Back in January, I often commented that losing Micah just did not feel real.  He was just at a friend’s house.  He was just at the rink.  He was just out with his girlfriend.  He was not really gone…

No matter how many times I walk past his bedroom door, look at his pictures in the living room, or see his goalie sticks in the garage, it still just feels surreal.  I’ll be driving somewhere in the car with Cynthia in the passenger seat and Avi in the back, and suddenly feel like I left Micah at home.  Even just thinking about making vacation plans, buying tickets, getting a restaurant reservation–it’s a party of four–three.

This morning, I woke up, as I often have especially over the past few weeks, with tears in my eyes.  I must have dreamed about Micah again–but none of the dream has carried over to my waking consciousness.  Maybe it was my brain’s idea of saving me from an even harder morning–blocking out whatever it was I dreamed about Micah overnight.  Maybe it wasn’t a dream at all–and just memories of our last moments together.  Whatever might have taken place during my restless night, I definitely woke up thinking about Micah.

I thought of Micah in such a focused manner that I got up and went looking for the folder from the cemetery.  This was the week that I planned to get Micah’s monument designed and ordered.  I’ve had it on my calendar since the week after he died.  I was told that it would take a couple months to make and deliver the headstone, so mid October seemed the right time to order the monument, the headstone, so we would have it ready to install and unveil for a memorial service right before MLK Weekend–the one year anniversary of his death.

Sometimes I find that just being cold and rational about things helps me divert my attention away from the pain and loss.  That must have been what I was thinking about back in late January.  This morning was a different story.

I took out the single page information guide to monuments and headstones and punched the first monument vendor’s name into my browser.  No sooner had I hit enter than the tears started welling up in my eyes.  I was getting ready to design and buy a headstone for my son’s grave.  Not deciding on a hockey jersey number, not putting together his concert program–figuring out what to write on his monument.  Not thinking about Micah singing Walk Like a Man, but Stairway to Heaven instead.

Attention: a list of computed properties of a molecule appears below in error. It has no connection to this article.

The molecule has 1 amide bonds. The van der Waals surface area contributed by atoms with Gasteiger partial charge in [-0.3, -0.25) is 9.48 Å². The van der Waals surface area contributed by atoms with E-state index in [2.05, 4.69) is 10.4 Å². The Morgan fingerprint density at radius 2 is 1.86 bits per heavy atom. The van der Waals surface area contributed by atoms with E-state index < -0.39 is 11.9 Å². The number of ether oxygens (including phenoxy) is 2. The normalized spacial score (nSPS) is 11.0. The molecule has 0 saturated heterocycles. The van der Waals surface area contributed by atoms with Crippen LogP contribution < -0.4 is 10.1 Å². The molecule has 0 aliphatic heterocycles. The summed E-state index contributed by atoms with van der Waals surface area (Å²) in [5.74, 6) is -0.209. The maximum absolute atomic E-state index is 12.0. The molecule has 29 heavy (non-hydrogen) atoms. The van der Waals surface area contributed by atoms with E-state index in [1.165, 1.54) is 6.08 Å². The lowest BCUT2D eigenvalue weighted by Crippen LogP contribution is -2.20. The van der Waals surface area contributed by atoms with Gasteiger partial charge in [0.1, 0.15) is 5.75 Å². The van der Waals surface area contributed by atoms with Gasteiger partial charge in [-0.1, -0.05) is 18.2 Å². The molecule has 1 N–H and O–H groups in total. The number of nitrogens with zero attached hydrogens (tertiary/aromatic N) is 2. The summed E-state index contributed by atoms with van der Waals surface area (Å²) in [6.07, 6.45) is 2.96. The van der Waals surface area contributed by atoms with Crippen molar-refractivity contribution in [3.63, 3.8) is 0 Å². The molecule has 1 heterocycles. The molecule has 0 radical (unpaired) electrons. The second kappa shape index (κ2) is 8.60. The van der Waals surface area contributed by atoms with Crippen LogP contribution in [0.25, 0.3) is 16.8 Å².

I spent 45 minutes looking through monument builder websites, reading up on Jewish burial and monument customs, and constantly wiping the tears out of my eyes.  I don’t want to do this.  I don’t want to order a marble slab that says Micah ben David, born February 7, 2000, died January 15, 2016, Beloved brother, son and friend.  I want to see Micah’s name on a hockey jersey.  I want to hear Micah’s acceptance speech for a Tony or a Grammy where he talks about how his beloved sister, parents and friends helped to get him to this day.

But it matters little what I want.  My wishes are but sorrowful thoughts and memories of what might have been.  My task now is to prepare for the final step in finishing his body’s final resting place.

I sat at my desk at work this morning just staring off into space.  What was I doing?  What could I even think about?  Micah.  Preparing to stand at his graveside to once again say goodbye.

Now it’s too real.  Now it’s too painful.  Now it’s time to face that pain and prepare to again spend a January afternoon at the cemetery with Micah…

 

David

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